A friend attended the ALS (Army Language School, the predecessor of the DLI) in the early 1950s for Russian, and what he has described to me sounds quite similar. His course was for the Air Force: 6 hours per day, 5 days a week, for 22 weeks. The soldiers were given vocabulary and dialogues to memorize every day, and as is not surprising the classroom work was strictly regimented, with the same activities at the same hour each day. He says that their dialogues were not necessarily memorized and could be read in class, but the vocabulary was to be memorized each evening, and it was used right away in the classroom. He did not mention how many words were given per day.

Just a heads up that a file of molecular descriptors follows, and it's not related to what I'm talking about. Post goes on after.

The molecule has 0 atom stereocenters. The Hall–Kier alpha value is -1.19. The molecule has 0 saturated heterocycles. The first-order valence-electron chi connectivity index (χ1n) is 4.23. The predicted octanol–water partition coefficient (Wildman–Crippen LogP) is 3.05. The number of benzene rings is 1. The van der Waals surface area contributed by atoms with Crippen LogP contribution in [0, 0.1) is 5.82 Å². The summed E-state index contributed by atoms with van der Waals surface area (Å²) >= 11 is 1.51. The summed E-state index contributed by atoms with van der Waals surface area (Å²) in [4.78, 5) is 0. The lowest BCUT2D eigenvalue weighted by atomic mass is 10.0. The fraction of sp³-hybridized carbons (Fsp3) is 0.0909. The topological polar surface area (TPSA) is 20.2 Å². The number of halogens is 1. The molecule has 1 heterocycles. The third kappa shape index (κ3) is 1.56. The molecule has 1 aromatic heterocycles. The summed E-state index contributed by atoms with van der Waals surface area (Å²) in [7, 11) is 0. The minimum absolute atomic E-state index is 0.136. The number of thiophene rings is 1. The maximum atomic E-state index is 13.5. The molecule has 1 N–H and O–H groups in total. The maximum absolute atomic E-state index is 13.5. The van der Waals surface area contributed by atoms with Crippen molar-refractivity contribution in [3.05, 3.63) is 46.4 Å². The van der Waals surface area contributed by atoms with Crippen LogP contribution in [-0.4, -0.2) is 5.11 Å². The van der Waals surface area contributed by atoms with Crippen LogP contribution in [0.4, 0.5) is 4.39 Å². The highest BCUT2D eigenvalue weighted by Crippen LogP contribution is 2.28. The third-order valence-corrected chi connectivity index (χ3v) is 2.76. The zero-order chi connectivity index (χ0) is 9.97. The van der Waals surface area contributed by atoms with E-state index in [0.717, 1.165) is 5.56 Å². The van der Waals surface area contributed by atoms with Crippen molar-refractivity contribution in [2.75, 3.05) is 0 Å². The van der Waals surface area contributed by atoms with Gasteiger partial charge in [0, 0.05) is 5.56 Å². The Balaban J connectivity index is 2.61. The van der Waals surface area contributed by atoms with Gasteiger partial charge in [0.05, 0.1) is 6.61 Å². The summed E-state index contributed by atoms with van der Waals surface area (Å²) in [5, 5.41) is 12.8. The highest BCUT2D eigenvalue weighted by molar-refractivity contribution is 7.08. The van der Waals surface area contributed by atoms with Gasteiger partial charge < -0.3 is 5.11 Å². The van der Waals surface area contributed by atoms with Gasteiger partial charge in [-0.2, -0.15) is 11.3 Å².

He agreed very strongly w/ the observation that vocabulary was almost exclusively military. There were only a couple of dialogues that dealt w/ non-military matters: specifically, a young officer returned home for a wedding, which I think involved 2 dialogues from the 22 weeks. Even now, he said, he'll come across words learned at ALS that he's surprised to find have a different, "civilian" meaning from what he knows. That "полоса" means more than "landing strip" is an example he mentioned.